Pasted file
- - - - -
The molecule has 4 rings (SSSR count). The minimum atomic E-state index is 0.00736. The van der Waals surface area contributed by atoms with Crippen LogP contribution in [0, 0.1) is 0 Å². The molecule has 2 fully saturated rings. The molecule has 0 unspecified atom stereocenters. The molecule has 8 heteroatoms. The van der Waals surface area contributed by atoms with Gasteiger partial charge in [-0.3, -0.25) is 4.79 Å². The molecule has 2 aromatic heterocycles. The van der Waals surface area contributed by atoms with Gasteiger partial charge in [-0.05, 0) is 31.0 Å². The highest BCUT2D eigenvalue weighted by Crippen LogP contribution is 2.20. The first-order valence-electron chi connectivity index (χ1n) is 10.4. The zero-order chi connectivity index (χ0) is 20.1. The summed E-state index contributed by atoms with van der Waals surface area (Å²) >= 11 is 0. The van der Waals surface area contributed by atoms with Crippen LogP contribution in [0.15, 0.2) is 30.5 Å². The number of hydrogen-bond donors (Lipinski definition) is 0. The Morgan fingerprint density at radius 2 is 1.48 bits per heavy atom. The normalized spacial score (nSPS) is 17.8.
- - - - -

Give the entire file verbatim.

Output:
The molecule has 4 rings (SSSR count). The minimum atomic E-state index is 0.00736. The van der Waals surface area contributed by atoms with Crippen LogP contribution in [0, 0.1) is 0 Å². The molecule has 2 fully saturated rings. The molecule has 0 unspecified atom stereocenters. The molecule has 8 heteroatoms. The van der Waals surface area contributed by atoms with Gasteiger partial charge in [-0.3, -0.25) is 4.79 Å². The molecule has 2 aromatic heterocycles. The van der Waals surface area contributed by atoms with Gasteiger partial charge in [-0.05, 0) is 31.0 Å². The highest BCUT2D eigenvalue weighted by Crippen LogP contribution is 2.20. The first-order valence-electron chi connectivity index (χ1n) is 10.4. The zero-order chi connectivity index (χ0) is 20.1. The summed E-state index contributed by atoms with van der Waals surface area (Å²) >= 11 is 0. The van der Waals surface area contributed by atoms with Crippen LogP contribution in [0.15, 0.2) is 30.5 Å². The number of hydrogen-bond donors (Lipinski definition) is 0. The Morgan fingerprint density at radius 2 is 1.48 bits per heavy atom. The normalized spacial score (nSPS) is 17.8.